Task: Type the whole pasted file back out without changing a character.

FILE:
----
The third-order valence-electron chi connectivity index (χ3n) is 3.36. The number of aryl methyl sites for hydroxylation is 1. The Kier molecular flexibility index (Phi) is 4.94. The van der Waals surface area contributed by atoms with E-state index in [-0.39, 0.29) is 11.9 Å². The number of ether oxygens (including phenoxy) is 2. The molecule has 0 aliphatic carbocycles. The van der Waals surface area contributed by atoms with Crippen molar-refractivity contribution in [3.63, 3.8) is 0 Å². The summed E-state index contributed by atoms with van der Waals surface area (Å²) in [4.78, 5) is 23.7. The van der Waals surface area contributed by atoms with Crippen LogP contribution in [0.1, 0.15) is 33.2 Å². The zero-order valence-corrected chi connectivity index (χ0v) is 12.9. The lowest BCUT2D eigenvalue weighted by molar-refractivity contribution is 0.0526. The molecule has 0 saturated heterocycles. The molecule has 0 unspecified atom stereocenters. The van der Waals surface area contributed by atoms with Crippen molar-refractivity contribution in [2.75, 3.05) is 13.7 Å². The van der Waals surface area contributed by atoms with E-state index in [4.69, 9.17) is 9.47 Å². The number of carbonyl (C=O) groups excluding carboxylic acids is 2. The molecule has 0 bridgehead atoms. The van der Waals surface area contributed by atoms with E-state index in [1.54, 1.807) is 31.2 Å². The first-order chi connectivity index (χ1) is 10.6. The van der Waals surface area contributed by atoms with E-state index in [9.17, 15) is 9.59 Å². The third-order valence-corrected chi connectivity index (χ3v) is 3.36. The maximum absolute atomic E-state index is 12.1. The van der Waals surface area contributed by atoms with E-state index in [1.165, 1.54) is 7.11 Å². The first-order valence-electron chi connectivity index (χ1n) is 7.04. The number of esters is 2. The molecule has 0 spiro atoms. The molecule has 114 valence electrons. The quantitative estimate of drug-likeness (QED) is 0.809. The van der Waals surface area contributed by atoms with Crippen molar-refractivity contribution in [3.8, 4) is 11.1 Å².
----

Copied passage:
The third-order valence-electron chi connectivity index (χ3n) is 3.36. The number of aryl methyl sites for hydroxylation is 1. The Kier molecular flexibility index (Phi) is 4.94. The van der Waals surface area contributed by atoms with E-state index in [-0.39, 0.29) is 11.9 Å². The number of ether oxygens (including phenoxy) is 2. The molecule has 0 aliphatic carbocycles. The van der Waals surface area contributed by atoms with Crippen molar-refractivity contribution in [3.63, 3.8) is 0 Å². The summed E-state index contributed by atoms with van der Waals surface area (Å²) in [4.78, 5) is 23.7. The van der Waals surface area contributed by atoms with Crippen LogP contribution in [0.1, 0.15) is 33.2 Å². The zero-order valence-corrected chi connectivity index (χ0v) is 12.9. The lowest BCUT2D eigenvalue weighted by molar-refractivity contribution is 0.0526. The molecule has 0 saturated heterocycles. The molecule has 0 unspecified atom stereocenters. The van der Waals surface area contributed by atoms with Crippen molar-refractivity contribution in [2.75, 3.05) is 13.7 Å². The van der Waals surface area contributed by atoms with E-state index in [4.69, 9.17) is 9.47 Å². The number of carbonyl (C=O) groups excluding carboxylic acids is 2. The molecule has 0 bridgehead atoms. The van der Waals surface area contributed by atoms with E-state index in [1.54, 1.807) is 31.2 Å². The first-order chi connectivity index (χ1) is 10.6. The van der Waals surface area contributed by atoms with E-state index in [9.17, 15) is 9.59 Å². The third-order valence-corrected chi connectivity index (χ3v) is 3.36. The maximum absolute atomic E-state index is 12.1. The van der Waals surface area contributed by atoms with E-state index in [1.165, 1.54) is 7.11 Å². The first-order valence-electron chi connectivity index (χ1n) is 7.04. The number of esters is 2. The molecule has 0 spiro atoms. The molecule has 114 valence electrons. The quantitative estimate of drug-likeness (QED) is 0.809. The van der Waals surface area contributed by atoms with Crippen molar-refractivity contribution in [3.8, 4) is 11.1 Å².